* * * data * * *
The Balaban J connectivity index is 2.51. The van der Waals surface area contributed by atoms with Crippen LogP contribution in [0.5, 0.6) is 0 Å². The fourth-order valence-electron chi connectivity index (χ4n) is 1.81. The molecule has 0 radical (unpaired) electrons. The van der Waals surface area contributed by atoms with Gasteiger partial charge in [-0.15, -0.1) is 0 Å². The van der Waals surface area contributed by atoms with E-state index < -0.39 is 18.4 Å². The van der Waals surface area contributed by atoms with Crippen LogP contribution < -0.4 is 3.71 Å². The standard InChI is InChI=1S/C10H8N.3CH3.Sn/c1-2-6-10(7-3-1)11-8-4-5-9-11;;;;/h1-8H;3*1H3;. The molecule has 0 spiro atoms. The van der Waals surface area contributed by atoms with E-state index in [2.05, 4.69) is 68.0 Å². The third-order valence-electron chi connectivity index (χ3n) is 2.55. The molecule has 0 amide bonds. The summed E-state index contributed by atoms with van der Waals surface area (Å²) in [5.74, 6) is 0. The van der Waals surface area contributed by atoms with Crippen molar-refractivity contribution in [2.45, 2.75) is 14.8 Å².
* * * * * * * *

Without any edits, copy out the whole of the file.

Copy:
The Balaban J connectivity index is 2.51. The van der Waals surface area contributed by atoms with Crippen LogP contribution in [0.5, 0.6) is 0 Å². The fourth-order valence-electron chi connectivity index (χ4n) is 1.81. The molecule has 0 radical (unpaired) electrons. The van der Waals surface area contributed by atoms with Gasteiger partial charge in [-0.15, -0.1) is 0 Å². The van der Waals surface area contributed by atoms with E-state index < -0.39 is 18.4 Å². The van der Waals surface area contributed by atoms with Crippen LogP contribution < -0.4 is 3.71 Å². The standard InChI is InChI=1S/C10H8N.3CH3.Sn/c1-2-6-10(7-3-1)11-8-4-5-9-11;;;;/h1-8H;3*1H3;. The molecule has 0 spiro atoms. The van der Waals surface area contributed by atoms with E-state index in [2.05, 4.69) is 68.0 Å². The third-order valence-electron chi connectivity index (χ3n) is 2.55. The molecule has 0 amide bonds. The summed E-state index contributed by atoms with van der Waals surface area (Å²) in [5.74, 6) is 0. The van der Waals surface area contributed by atoms with Crippen molar-refractivity contribution in [2.45, 2.75) is 14.8 Å².